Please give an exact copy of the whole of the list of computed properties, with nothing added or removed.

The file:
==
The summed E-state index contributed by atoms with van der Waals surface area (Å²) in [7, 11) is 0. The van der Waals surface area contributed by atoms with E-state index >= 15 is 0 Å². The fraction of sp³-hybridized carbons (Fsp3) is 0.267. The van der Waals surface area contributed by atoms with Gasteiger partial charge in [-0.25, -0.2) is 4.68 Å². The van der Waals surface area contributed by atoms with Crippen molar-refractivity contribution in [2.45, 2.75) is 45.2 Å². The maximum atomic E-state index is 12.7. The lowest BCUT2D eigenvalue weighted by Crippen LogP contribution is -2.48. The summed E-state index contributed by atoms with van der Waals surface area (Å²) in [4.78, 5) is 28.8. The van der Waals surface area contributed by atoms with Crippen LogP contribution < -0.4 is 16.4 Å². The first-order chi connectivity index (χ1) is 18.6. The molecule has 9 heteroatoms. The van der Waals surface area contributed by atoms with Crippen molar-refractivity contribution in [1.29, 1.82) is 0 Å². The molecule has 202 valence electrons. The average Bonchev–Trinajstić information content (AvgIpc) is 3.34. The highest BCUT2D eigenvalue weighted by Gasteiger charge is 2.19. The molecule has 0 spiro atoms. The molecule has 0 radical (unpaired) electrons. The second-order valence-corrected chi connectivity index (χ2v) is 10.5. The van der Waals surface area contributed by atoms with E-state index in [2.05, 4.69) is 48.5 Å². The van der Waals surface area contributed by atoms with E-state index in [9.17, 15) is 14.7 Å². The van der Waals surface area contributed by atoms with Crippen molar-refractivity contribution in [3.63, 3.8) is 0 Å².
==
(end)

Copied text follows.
The summed E-state index contributed by atoms with van der Waals surface area (Å²) in [7, 11) is 0. The van der Waals surface area contributed by atoms with E-state index >= 15 is 0 Å². The fraction of sp³-hybridized carbons (Fsp3) is 0.267. The van der Waals surface area contributed by atoms with Gasteiger partial charge in [-0.25, -0.2) is 4.68 Å². The van der Waals surface area contributed by atoms with Crippen molar-refractivity contribution in [2.45, 2.75) is 45.2 Å². The maximum atomic E-state index is 12.7. The lowest BCUT2D eigenvalue weighted by Crippen LogP contribution is -2.48. The summed E-state index contributed by atoms with van der Waals surface area (Å²) in [4.78, 5) is 28.8. The van der Waals surface area contributed by atoms with Crippen LogP contribution < -0.4 is 16.4 Å². The first-order chi connectivity index (χ1) is 18.6. The molecule has 9 heteroatoms. The van der Waals surface area contributed by atoms with Crippen molar-refractivity contribution in [1.29, 1.82) is 0 Å². The molecule has 202 valence electrons. The average Bonchev–Trinajstić information content (AvgIpc) is 3.34. The highest BCUT2D eigenvalue weighted by Gasteiger charge is 2.19. The molecule has 0 spiro atoms. The molecule has 0 radical (unpaired) electrons. The second-order valence-corrected chi connectivity index (χ2v) is 10.5. The van der Waals surface area contributed by atoms with E-state index in [2.05, 4.69) is 48.5 Å². The van der Waals surface area contributed by atoms with E-state index in [9.17, 15) is 14.7 Å². The van der Waals surface area contributed by atoms with Crippen molar-refractivity contribution in [3.63, 3.8) is 0 Å².